DALLAS - New Orleans would transfer ownership of its international airport to the state in exchange for $500 million in bond proceeds to rebuild a major portion of downtown under a plan being considered by the Louisiana Legislature.
The bond proceeds would be used to develop five areas in downtown New Orleans between the Mississippi River and Broad Street. Proponents said the money could serve as leverage to generate up to $2 billion in private investment and $750 million in federal funds.
The areas include a sports and entertainment district adjacent to the Louisiana Superdome, a government complex around city hall, a medical district that includes the new federal Veterans Administration hospital, a theater district, and new parks and commercial space along a six-mile stretch of the Mississippi River.
The bonds would be supported by state gambling revenues from the New Orleans area and issued by the new Southeast Regional Airport Authority established under HB 1272. The authority would take over operational control of Louis Armstrong New Orleans International Airport from the New Orleans Aviation Board.
The plan calls for the Legislature to appropriate debt service for the airport bonds of $40 million a year for 20 years. The state's gambling revenue from the area currently totals $215 million a year.
Mayor Ray Nagin and Gov. Bobby Jindal have been briefed on the proposal, but declined to say whether they support it. Nagin proposed a similar plan during his successful campaign for mayor in 2002.
House Speaker Jim Tucker, R-Algiers, filed the airport measure last week on the last day that new bills could be introduced in the regular session of the Legislature. Tucker also introduced HB 1199, which would create a nine-member Global New Orleans Authority to allocate the bond proceeds and oversee the projects.
Rep. Jeffery J. Arnold, D-New Orleans, said the airport authority measure will be considered tomorrow by the House Commerce Committee, which he chairs.
"The plan would give the city some upfront money, and allow the state to develop the airport into a facility that can support the type of international tourism that New Orleans is capable of," he said. "The New Orleans airport was at one time a model of excellence, but it has fallen behind."
Arnold said he believed state control would result in a better-run airport.
"There has been some history at the airport over how concessions are awarded and who gets them," he said. "The state should be able to make sure the airport is run better, more efficiently, and more conducive to expanded tourism traffic."
Federal law prohibits the city from selling the airport, but the transfer of ownership with a compensation package of approximately $500 million should satisfy the legal requirements, Arnold said.
"If the city sold the airport, it would have to reimburse the Federal Aviation Administration for millions of dollars in facility grants," he said. "That's out of the question, but we can do a transfer from the city to the state."
The $500 million in compensation is a preliminary figure that is subject to negotiation, according to Arnold.
"This is a Catch-22 for the New Orleans delegation," he said. "As elected representatives from New Orleans, we want to make sure the city is well compensated for its assets, and as state legislators we want the best deal possible for the state of Louisiana."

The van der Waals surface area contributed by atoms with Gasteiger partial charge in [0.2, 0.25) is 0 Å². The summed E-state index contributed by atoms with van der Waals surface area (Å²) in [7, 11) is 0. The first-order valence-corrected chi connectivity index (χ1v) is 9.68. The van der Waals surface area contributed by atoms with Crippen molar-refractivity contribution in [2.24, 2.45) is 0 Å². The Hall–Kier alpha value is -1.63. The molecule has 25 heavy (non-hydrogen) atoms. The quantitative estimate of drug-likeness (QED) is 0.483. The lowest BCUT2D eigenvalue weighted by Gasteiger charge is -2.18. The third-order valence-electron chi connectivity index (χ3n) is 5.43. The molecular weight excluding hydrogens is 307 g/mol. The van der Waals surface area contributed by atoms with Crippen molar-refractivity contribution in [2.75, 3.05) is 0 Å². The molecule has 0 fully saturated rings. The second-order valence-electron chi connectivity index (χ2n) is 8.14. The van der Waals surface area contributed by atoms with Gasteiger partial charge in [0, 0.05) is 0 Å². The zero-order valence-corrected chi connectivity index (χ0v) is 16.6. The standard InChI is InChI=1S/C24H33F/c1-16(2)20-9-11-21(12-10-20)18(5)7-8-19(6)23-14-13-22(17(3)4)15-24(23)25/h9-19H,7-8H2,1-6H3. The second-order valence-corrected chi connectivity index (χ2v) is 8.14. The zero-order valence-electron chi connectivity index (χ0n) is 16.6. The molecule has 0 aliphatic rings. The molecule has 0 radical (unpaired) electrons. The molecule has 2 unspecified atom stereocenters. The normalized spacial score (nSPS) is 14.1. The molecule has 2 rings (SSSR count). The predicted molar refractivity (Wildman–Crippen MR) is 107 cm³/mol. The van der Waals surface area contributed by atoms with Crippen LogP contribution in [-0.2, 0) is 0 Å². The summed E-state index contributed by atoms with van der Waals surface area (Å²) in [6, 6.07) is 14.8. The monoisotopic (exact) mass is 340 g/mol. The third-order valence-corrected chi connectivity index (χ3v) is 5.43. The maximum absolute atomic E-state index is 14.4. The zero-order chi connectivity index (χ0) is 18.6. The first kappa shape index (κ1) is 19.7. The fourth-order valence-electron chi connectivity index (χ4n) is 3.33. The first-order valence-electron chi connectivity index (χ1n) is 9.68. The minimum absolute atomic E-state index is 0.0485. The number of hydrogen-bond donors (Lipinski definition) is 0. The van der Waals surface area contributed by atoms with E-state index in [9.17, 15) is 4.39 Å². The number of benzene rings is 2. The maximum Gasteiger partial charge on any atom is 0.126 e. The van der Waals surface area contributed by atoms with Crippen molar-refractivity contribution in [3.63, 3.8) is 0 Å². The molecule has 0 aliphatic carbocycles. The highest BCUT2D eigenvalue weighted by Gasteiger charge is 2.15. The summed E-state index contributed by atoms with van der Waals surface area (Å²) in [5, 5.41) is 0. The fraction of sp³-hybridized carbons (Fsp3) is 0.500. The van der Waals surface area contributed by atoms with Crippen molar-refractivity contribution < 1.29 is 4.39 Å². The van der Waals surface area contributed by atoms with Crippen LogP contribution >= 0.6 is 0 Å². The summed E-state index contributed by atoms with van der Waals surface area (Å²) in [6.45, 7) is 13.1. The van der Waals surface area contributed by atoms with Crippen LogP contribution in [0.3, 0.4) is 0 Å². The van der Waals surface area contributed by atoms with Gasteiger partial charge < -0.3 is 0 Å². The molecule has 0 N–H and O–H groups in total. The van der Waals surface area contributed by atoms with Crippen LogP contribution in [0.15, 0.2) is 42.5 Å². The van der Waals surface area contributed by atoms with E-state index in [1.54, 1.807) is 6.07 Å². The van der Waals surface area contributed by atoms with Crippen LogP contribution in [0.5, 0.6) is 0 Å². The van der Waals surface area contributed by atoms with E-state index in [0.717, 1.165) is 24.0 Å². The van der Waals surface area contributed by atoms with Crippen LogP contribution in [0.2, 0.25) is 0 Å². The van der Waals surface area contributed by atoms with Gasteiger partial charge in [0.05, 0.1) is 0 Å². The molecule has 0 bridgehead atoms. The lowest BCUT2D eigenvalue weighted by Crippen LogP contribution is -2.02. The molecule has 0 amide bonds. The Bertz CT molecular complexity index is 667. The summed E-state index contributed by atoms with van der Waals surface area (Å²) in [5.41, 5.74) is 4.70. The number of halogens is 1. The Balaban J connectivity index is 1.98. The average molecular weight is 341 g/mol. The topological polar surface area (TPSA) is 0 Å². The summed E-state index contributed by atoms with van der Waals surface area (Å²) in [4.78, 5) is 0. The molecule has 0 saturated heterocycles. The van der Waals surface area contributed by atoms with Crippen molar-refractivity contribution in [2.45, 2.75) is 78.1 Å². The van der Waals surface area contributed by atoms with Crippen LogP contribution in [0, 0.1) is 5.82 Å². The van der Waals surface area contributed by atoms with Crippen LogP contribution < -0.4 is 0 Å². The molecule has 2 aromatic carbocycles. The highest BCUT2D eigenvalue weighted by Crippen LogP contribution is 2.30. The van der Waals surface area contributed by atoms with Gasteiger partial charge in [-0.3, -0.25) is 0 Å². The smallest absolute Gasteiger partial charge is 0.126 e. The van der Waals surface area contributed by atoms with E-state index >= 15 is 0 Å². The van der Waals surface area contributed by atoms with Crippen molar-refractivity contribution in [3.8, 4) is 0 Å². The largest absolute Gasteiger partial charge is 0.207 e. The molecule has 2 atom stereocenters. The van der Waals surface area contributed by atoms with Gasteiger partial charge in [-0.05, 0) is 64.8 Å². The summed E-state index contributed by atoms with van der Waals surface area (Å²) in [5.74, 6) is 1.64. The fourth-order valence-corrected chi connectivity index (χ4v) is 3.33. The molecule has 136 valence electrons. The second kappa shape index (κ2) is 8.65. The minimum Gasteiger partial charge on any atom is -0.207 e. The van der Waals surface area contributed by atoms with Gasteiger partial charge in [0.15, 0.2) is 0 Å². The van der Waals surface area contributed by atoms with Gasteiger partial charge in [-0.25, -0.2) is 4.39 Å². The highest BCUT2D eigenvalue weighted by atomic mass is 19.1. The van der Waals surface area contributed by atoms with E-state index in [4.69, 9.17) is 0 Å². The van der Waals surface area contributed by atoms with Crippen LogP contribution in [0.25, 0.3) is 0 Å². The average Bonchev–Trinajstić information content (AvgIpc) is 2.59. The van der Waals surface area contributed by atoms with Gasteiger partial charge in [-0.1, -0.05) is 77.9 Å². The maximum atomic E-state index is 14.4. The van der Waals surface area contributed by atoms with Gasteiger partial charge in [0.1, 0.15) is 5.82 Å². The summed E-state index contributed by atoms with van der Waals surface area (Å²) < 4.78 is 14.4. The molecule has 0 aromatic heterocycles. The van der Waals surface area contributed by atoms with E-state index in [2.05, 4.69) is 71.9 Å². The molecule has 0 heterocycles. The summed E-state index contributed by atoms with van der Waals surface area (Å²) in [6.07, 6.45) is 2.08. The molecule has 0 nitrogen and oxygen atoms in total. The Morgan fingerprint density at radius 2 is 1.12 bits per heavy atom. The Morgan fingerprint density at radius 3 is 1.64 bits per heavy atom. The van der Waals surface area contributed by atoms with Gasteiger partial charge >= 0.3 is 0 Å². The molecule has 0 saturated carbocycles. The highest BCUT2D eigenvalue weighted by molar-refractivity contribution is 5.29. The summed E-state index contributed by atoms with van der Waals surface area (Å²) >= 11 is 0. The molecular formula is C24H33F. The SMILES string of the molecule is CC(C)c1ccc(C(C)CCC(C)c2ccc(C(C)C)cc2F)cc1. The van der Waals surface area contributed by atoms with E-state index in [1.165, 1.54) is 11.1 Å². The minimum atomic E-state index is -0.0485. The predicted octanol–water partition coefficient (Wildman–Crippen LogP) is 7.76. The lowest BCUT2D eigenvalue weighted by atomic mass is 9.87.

"I think we'll have a better idea of the value of the airport by the time the Commerce Committee meets Tuesday," Arnold said. "It could be more than $500 million or it could be less, but I think we'll have a number that everyone can agree on."
Orleans Parish legislators were briefed on the airport plan last week.
"I didn't see any immediate opposition," he said. "Obviously, there will be questions as it goes through the Legislature and rightfully so, but I think we all agree this is a tremendous opportunity."
Arnold said he expects the airport deal to be approved by the Legislature before the regular session ends June 22.
Tucker's bill calls for the governor to name the nine members of the regional airport authority board within 45 days of the end of the current session. The board must hold its first monthly meeting within 60 days of the session's end.
The downtown redevelopment plan calls for the current city hall to be demolished and the site offered to developers. City offices would be moved across the street to the 36-story Dominion Tower, which suffered wind damage from Hurricane Katrina in 2005.
The state also would move its New Orleans operations into the Dominion Tower, and shelve plans to spend $75 million to rebuild a storm-damaged nine-story state office building.
Bond proceeds would also finance construction of one new downtown streetcar line and extension of another one.
Sponsors said the state, with its ability to issue more bonds than can the city, would be better able to finance improvements that Armstrong Airport needs to increase flights to Central and South America, expand the level of freight service, and serve as a hub for additional airlines.
A group of business leaders in southeast Louisiana developed the proposal, which they call Global New Orleans, a Vision for Change.
Members of the group include Jay Lapeyre, president of the New Orleans Business Council, Ron Forman, the recently appointed chairman of the Louisiana Stadium and Exposition District, and Adam Knapp, president of the Baton Rouge Area Chamber of Commerce.